Two pattern sticks are used. One stick is inserted under the selected pattern warps in the shed-rod shed and another holds the selected pattern warps in the heddle shed.

I show the process of picking and inserting the pattern sticks first in step-by-step pictures and then in a video.

LEFT: This is the basic loom set-up with shed rod and string hedddles in place. RIGHT: An extra stick is placed in the second cross to hold the shed rod in position.

In order to create the patterns, two extra patterning sticks need to be inserted. These are stored up beyond the shed rod. One is stored on top of the warp and the other underneath.

LEFT: To set up the patterning sticks, the shed rod shed is opened and the first set of patterning warps are picked up. Pick one, drop two, pick one, drop two across the width of the warp.. NOTE: I am using doubled threads so what looks like two threads in the photos actually counts as one thread.The weavers use a pointed stick to do this. RIGHT: The pointed stick is inserted under all the picked warps and then pushed up toward the heddles. This will raise the picked up warps on the other side of the heddles. Another stick is then placed under the warps on the other side of the heddles. This is the first patterning stick.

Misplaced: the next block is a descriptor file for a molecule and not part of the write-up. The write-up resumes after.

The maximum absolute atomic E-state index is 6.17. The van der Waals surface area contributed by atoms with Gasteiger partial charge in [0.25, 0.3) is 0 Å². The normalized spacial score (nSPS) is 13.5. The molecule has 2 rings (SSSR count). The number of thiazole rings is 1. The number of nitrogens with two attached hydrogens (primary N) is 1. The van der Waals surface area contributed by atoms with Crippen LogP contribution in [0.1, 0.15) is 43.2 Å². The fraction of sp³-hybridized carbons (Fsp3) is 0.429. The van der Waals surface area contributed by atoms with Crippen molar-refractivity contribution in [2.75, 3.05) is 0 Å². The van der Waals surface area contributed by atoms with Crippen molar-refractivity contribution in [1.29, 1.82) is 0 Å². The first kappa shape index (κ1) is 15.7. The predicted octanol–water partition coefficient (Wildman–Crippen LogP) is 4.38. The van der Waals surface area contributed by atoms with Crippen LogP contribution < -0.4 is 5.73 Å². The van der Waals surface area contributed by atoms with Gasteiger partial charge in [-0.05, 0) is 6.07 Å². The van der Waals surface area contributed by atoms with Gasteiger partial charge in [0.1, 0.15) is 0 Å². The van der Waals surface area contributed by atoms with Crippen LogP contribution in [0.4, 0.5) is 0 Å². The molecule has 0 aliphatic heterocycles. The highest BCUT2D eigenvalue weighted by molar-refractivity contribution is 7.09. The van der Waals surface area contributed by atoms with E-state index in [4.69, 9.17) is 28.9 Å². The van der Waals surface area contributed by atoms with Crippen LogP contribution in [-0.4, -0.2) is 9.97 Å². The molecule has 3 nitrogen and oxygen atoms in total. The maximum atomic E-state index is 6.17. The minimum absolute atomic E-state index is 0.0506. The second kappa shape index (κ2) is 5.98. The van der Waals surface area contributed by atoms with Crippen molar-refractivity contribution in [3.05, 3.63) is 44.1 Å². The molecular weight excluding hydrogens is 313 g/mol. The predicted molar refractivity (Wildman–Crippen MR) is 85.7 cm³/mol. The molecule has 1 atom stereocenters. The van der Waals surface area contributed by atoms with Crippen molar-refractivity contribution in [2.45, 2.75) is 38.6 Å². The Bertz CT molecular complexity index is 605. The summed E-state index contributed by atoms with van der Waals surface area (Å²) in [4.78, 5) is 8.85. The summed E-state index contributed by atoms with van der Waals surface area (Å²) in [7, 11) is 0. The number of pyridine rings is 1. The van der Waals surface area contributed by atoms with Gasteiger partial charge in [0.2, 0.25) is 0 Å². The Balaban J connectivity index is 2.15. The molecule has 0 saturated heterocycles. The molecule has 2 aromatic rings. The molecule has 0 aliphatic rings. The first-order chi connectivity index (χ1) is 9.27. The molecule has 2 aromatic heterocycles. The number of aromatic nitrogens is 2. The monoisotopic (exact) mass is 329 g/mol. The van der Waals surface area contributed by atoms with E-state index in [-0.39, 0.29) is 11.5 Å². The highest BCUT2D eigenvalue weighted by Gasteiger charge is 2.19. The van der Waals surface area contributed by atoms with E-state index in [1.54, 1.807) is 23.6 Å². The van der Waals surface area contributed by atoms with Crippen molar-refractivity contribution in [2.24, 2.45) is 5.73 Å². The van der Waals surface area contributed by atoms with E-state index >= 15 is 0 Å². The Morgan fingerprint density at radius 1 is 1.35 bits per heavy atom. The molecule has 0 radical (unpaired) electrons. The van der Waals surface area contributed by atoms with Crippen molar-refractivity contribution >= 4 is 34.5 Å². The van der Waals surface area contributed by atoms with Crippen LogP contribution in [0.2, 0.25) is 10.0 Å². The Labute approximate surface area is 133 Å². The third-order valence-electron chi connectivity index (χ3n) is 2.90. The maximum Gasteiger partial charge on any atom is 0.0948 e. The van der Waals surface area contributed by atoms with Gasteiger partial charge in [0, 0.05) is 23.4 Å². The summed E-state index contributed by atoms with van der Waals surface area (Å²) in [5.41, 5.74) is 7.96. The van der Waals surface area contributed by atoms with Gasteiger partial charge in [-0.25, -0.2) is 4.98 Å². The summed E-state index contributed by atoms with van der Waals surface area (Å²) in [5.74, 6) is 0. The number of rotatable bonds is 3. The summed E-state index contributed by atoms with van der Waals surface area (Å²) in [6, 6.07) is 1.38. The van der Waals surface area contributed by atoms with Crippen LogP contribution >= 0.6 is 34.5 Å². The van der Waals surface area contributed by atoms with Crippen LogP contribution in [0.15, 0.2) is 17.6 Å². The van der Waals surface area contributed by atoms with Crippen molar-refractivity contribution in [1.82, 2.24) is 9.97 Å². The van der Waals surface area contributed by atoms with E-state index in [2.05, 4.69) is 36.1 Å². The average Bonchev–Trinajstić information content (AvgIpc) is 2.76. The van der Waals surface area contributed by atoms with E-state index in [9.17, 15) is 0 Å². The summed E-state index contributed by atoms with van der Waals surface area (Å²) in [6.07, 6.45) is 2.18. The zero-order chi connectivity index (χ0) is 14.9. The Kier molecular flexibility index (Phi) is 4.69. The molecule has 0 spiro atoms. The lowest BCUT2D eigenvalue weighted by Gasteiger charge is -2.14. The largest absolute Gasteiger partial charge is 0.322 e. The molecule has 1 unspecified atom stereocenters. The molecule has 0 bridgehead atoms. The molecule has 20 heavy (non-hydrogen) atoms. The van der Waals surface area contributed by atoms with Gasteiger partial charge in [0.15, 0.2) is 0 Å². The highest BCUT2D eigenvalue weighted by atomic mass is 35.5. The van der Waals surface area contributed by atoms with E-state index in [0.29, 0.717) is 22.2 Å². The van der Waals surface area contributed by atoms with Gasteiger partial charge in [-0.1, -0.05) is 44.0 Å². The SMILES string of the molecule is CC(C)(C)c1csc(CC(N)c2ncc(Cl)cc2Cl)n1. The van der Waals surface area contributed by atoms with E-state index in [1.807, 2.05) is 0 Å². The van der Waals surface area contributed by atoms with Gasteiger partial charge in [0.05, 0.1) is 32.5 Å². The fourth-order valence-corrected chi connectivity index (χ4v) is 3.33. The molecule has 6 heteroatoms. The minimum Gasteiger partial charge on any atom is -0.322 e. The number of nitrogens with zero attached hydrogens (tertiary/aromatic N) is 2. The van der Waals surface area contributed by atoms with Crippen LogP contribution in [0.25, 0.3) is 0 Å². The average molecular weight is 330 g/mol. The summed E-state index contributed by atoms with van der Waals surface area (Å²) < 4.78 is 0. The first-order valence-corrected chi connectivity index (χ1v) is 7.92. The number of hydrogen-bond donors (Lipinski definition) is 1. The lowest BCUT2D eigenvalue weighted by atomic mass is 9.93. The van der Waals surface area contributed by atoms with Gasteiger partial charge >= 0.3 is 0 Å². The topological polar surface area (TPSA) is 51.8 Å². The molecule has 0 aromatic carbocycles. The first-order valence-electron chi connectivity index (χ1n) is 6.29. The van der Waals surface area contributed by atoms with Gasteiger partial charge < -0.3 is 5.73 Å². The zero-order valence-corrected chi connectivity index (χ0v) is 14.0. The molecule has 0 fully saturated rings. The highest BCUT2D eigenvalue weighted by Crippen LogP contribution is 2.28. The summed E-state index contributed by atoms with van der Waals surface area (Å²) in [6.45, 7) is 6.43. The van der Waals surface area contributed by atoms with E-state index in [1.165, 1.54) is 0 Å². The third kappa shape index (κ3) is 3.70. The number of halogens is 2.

The first patterning stick sits up beyond the shed rod until called into use.

LEFT: A colored weft is placed under the warps in the first patterning shed. This serves as a reference to make picking up the warps for the second patterning shed easier. RIGHT: The heddle shed is opened and the warps in the second patterning shed are picked up. Between each warp in the first patterning shed, there are three warps. You need to pick up the middle one of these three warps. You will pick one, drop two, pick one, drop two all the way across the warp. The pointed stick is inserted under all the picked up warps. The pattern stick for these warps will be stored UNDER the warp and a special maneuver is required in order to do this…see the next set of pictures. 

LEFT: The pointed stick is moved up toward the heddles which will raise the picked up warps on the other side of the heddles. RIGHT: A stick is placed under the raised warps on the other side of the heddles. Then both the stick and the shed rod are raised in order to create a new shed underneath the two. In the picture I have my hand within this shed and will replace it with the second patterning stick.